In early June President Moon suspended THAAD deployment because of two issues relating to the rush to deploy. One was that the Defense Ministry had failed to mention in a report to the Blue House – the office of the president – the delivery of additional launchers for the deployed THAAD battery. It also transpired that the Ministry had not carried out the environmental impact assessments it should have, though this had been known since April at least. Moon reprimanded the Defense Ministry and ordered a full environmental impact assessment. In reality the issues were marginal and the action diversionary.
The number of launchers installed or on their way was of no great importance to either China or the US – it was the X-band radar that counted, and that had been deployed. Whilst the number of launchers, and hence the missiles that could be fired, might offer a degree of extra protection to US troops in South Korea, and by extension the population south of Seoul, this was a minor consideration to the Pentagon? Furthermore, Japan which already hosts two US-operated X-band radar units was reportedly considering installing THAAD interceptors in 2015 but has now scrapped that in favour of Aegis Onshore units. It appears that the interceptors in the Aegis Onshore system are more effective than THAAD and since the X-band radar was already in place the Japanese opted for the better system. There is a further complication. The radar unit only feeds data to the THAAD interceptors when it is in terminal mode, but not in advanced mode, which would be used for surveillance of Chinese missiles sites. The US operates the system and the South Korean government cannot be sure what mode the radar is in. If the THAAD deployment in South Korea is really about long-range surveillance of China, and Russia, as the Chinese, Russians and independent experts such as Theodore Postol argue, and the radar is in advanced mode then the interceptors would inoperable. The number of launchers would be quite irrelevant.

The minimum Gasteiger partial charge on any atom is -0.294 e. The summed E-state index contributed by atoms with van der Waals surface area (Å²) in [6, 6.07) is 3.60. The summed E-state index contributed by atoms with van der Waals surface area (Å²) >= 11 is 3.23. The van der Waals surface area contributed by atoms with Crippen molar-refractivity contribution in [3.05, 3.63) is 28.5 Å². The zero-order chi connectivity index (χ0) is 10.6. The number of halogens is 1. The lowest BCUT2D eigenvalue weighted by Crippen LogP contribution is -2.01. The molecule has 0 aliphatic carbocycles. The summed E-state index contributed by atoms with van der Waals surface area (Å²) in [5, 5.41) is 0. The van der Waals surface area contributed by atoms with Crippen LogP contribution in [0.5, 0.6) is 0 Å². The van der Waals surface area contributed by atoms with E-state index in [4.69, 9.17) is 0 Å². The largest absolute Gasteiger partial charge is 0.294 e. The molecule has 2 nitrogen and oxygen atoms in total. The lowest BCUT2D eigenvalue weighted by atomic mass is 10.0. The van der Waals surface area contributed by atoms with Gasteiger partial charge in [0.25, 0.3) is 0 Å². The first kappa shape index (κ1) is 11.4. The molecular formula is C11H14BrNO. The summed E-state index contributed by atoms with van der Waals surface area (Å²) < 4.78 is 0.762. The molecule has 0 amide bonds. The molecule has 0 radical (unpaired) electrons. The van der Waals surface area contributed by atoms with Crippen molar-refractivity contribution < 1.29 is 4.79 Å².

Environmental and health concerns have been a major part of South Korean popular reaction to the THAAD deployment. The initial choice for the first THAAD battery was moved in response to protest to a Lotte golf course, which whilst it might have been profitable in the short run to Lotte, made the company’s extensive operations in China vulnerable to government and public opposition to THAAD. Protests in other places where THAAD, or X-band radar have been installed have been muted in comparison to the vigorous campaign in South Korea, but they also have tended to focus on the immediate health and environmental aspects. However whilst local residents have legitimate cause for concern it is clear that this is a minor aspect of the real cost and danger to South Korea. It may be that the authorities have played the environmental issue up as a straw man diversion. The environmental impact assessment announced by the government in June may retard the full deployment of the first stage of THAAD, but it is unlikely to stop or reverse it. Certainly the government exudes confidence that, in the words of Foreign Minister Kang Kyung-wha:
Securing democratic and procedural legitimacy through an environmental impact assessment of the THAAD site will further strengthen public support for the THAAD deployment and ultimately strengthen the South Korea-US alliance.
Strange sentiment, one might argue, for a government propelled into power by opposition to Park Geun-hye, who in deference to the US-South Korea relationship agreed to THAAD, and to a desire for change.
Retired New Zealand-based academic Tim Beal has written two books and numerous articles on Korean issues and US global policy. He is an Asia-Pacific Journal contributing editor and writes for NK News and Zoom in Korea amongst others. He maintains the website Asian Geopolitics.